Question: In the introduction to Bhagavat Sandarbha, you write:
“Similarly, just as Bhagavān’s form is non-different from His essential being, so too His name is identical with Him. It has the same power as Bhagavān and is similarly beyond the grasp of the material senses. Realizing His name even once can free one from the bondage of the material world.”
I understand the name is transcendental but there exists a duality. On the one hand, we chant and hear with our material senses, but on the other hand, the name exists as a transrational entity. What does this mean?
Answer: The name is transcendental and one with Kṛṣṇa. It is one with and different from Him simultaneously. When we chant the name, two things happen simultaneously. One is our using vocal cords to utter the name and the other is the manifestation of the name on our tongue. Nāma is not material and cannot be generated with our material senses. It is eternal and manifests when we wish to utter it. Although the manifestation of nāma and our simultaneous utterance with the tongue appear as one event, they are actually two separate things.
Question: What is the relationship of the “mood” of chanting with our ability to perceive the transcendental aspect of the names?
Answer: The manifestation of the name on our tongues is in relationship to the purity of our heart. If our heart is conditioned with material desires, then the name does not manifest its full potency. We may not even feel the name and may only experience our own chanting.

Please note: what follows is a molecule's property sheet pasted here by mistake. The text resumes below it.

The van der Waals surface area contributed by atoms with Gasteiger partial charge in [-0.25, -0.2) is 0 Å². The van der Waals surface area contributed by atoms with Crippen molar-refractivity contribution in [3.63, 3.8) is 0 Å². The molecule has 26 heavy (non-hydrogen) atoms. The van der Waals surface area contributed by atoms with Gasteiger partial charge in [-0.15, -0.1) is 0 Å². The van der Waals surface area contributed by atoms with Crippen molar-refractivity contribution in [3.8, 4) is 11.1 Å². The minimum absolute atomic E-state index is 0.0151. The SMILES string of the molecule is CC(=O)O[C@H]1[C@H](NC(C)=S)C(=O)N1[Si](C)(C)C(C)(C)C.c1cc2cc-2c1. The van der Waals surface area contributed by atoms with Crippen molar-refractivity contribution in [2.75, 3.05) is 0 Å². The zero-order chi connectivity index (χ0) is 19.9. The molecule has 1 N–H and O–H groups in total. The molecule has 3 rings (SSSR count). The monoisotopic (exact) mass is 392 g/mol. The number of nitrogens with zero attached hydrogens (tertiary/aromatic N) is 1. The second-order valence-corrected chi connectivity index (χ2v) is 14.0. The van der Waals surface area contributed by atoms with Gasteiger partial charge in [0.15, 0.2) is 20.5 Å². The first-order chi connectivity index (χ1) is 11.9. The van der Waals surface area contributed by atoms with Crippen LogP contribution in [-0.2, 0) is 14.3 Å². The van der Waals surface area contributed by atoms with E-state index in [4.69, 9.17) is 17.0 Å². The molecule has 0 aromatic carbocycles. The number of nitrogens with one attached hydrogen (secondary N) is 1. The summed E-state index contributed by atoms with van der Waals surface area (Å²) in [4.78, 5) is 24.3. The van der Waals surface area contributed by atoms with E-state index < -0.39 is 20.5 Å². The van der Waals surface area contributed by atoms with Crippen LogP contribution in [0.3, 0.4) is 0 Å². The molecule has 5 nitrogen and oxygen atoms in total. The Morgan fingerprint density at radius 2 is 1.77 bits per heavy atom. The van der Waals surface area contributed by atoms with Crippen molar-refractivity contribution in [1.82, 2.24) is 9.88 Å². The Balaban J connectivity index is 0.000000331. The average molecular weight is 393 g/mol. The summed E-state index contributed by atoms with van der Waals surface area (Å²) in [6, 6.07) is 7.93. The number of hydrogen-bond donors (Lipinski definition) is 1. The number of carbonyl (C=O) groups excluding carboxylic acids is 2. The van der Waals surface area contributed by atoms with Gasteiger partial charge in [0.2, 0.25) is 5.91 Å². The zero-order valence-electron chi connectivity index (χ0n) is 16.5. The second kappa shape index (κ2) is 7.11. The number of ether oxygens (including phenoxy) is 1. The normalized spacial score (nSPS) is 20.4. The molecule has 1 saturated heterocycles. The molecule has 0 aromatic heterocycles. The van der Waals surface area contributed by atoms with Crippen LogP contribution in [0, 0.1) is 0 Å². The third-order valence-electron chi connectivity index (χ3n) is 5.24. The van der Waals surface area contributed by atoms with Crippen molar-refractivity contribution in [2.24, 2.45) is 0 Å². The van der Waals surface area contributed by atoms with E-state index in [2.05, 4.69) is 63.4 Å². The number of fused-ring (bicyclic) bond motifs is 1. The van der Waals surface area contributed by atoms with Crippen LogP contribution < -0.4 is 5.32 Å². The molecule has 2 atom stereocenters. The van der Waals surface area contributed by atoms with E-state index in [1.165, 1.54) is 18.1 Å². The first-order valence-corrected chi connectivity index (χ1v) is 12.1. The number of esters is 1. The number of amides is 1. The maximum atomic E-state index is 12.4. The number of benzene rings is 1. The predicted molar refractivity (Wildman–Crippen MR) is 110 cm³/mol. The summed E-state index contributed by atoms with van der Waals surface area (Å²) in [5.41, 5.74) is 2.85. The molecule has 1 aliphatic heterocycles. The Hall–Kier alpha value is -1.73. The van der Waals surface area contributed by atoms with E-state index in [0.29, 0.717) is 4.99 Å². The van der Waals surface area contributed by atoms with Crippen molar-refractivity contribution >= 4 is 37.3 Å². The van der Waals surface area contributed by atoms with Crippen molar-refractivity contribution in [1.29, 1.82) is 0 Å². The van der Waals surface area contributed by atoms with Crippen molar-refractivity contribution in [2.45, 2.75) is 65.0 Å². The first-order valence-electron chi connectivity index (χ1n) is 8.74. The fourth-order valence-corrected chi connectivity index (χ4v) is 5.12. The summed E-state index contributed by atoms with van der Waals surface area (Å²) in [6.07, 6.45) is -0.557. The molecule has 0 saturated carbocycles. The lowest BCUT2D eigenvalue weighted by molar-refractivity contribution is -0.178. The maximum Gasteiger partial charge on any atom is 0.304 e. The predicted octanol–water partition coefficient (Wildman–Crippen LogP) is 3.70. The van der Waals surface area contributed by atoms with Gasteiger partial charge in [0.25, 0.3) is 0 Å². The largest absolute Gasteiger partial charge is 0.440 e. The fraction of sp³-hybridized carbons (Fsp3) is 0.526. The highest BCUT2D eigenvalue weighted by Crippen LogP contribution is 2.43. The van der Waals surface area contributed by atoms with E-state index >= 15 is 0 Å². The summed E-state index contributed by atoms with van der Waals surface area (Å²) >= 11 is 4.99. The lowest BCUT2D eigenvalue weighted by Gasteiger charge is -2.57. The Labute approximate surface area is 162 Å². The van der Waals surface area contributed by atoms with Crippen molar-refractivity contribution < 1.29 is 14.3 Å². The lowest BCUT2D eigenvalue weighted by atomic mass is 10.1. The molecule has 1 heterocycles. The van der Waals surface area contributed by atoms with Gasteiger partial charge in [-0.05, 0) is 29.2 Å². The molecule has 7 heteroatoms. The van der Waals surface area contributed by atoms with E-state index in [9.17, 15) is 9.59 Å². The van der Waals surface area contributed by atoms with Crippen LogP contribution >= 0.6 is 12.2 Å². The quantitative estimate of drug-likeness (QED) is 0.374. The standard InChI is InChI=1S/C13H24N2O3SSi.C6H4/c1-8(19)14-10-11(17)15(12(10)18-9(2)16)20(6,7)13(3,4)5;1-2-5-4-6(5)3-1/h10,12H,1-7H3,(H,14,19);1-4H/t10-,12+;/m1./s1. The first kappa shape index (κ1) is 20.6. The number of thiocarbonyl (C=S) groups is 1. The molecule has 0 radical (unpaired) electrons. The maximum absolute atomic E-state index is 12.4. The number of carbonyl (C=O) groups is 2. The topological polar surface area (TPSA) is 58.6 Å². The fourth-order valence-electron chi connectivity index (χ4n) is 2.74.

Question: What does it mean to realize the name even once?
Answer: It means that the name manifests fully on your tongue.
Question: What can I do as a sādhaka to have this experience in this life?
Answer: To experience nāma, the chanter must have purity of heart, especially freedom from nāma-aparādha. As long as we have nāma-aparādha, the pure name will not manifest because these two cannot coexist. To be free from nāma-aparādha, one must avoid nāma-aparādha and engage in pure bhakti, especially in nāma-japa and nāma-kīrtana.
Question: I have heard that chanting at least 64 rounds is ideal, as instructed by Mahāprabhu. But I am unable to find the determination or enthusiasm to chant such a high number of rounds. Is there any chance of achieving spiritual realization or experiencing the nectar ocean of Krishna’s name without chanting so many rounds?
Answer: First you have to decide whether you really want to chant 64 rounds or not. If you are convinced that you must chant 64 rounds and that it is the instruction of Mahāprabhu, then my humble suggestion is that you approach the very same person from whom you heard this statement. I am not prescribing to chant 64 rounds nor have I read anywhere that Mahāprabhu did so. I also haven’t read it in BRS or Bhakti Sandarbha, which are the two major books delineating the process of bhakti and its practice. I also don’t find any such mention in Hari-bhakti-vilasa.
As far as I am concerned, the important factor is not the number of rounds but the quality. I prefer to chant pure rounds with proper concentration over 64 rounds like a superfast train. The name has all the power, but it has to be chanted purely. I don’t think when you are in a hurry to complete 64 rounds that you can focus on it. This is possible only if you have nothing else to do, which I am sure is not the case. Otherwise, you would not have asked me.
Animals look peaceful because their minds are not full of desires. Desire is the cause of human suffering.
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